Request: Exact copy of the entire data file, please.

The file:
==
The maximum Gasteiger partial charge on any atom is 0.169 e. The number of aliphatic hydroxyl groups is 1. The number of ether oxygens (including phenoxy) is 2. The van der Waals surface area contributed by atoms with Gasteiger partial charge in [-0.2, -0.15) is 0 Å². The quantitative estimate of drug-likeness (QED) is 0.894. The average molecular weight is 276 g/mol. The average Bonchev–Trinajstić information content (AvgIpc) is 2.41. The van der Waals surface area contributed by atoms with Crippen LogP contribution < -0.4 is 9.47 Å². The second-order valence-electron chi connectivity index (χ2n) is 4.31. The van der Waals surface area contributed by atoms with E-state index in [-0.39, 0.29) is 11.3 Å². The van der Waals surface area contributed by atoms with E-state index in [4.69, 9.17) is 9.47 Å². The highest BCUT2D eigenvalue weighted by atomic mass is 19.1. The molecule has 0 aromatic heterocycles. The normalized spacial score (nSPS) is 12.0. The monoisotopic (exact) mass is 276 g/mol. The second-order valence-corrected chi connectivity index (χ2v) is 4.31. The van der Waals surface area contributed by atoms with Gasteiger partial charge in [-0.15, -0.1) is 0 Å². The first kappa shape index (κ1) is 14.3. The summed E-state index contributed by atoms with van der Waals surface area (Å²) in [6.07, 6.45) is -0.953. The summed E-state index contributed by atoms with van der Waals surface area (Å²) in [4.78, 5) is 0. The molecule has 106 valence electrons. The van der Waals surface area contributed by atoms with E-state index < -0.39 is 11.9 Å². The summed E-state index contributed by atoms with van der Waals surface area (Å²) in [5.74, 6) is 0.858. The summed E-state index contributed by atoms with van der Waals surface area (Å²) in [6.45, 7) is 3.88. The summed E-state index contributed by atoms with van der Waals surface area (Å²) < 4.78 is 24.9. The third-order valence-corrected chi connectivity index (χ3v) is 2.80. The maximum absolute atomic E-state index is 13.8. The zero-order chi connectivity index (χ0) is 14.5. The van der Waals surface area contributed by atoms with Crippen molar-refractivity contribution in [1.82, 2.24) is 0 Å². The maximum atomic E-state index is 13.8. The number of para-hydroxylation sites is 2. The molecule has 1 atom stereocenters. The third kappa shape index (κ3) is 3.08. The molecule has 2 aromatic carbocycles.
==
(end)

The maximum Gasteiger partial charge on any atom is 0.169 e. The number of aliphatic hydroxyl groups is 1. The number of ether oxygens (including phenoxy) is 2. The van der Waals surface area contributed by atoms with Gasteiger partial charge in [-0.2, -0.15) is 0 Å². The quantitative estimate of drug-likeness (QED) is 0.894. The average molecular weight is 276 g/mol. The average Bonchev–Trinajstić information content (AvgIpc) is 2.41. The van der Waals surface area contributed by atoms with Crippen LogP contribution < -0.4 is 9.47 Å². The second-order valence-electron chi connectivity index (χ2n) is 4.31. The van der Waals surface area contributed by atoms with E-state index in [-0.39, 0.29) is 11.3 Å². The van der Waals surface area contributed by atoms with E-state index in [4.69, 9.17) is 9.47 Å². The highest BCUT2D eigenvalue weighted by atomic mass is 19.1. The molecule has 0 aromatic heterocycles. The normalized spacial score (nSPS) is 12.0. The monoisotopic (exact) mass is 276 g/mol. The second-order valence-corrected chi connectivity index (χ2v) is 4.31. The van der Waals surface area contributed by atoms with Gasteiger partial charge in [-0.15, -0.1) is 0 Å². The first kappa shape index (κ1) is 14.3. The summed E-state index contributed by atoms with van der Waals surface area (Å²) in [6.07, 6.45) is -0.953. The summed E-state index contributed by atoms with van der Waals surface area (Å²) in [4.78, 5) is 0. The molecule has 106 valence electrons. The van der Waals surface area contributed by atoms with E-state index < -0.39 is 11.9 Å². The summed E-state index contributed by atoms with van der Waals surface area (Å²) in [5.74, 6) is 0.858. The summed E-state index contributed by atoms with van der Waals surface area (Å²) in [6.45, 7) is 3.88. The summed E-state index contributed by atoms with van der Waals surface area (Å²) < 4.78 is 24.9. The third-order valence-corrected chi connectivity index (χ3v) is 2.80. The maximum absolute atomic E-state index is 13.8. The zero-order chi connectivity index (χ0) is 14.5. The van der Waals surface area contributed by atoms with Crippen molar-refractivity contribution in [1.82, 2.24) is 0 Å². The maximum atomic E-state index is 13.8. The number of para-hydroxylation sites is 2. The molecule has 1 atom stereocenters. The third kappa shape index (κ3) is 3.08. The molecule has 2 aromatic carbocycles.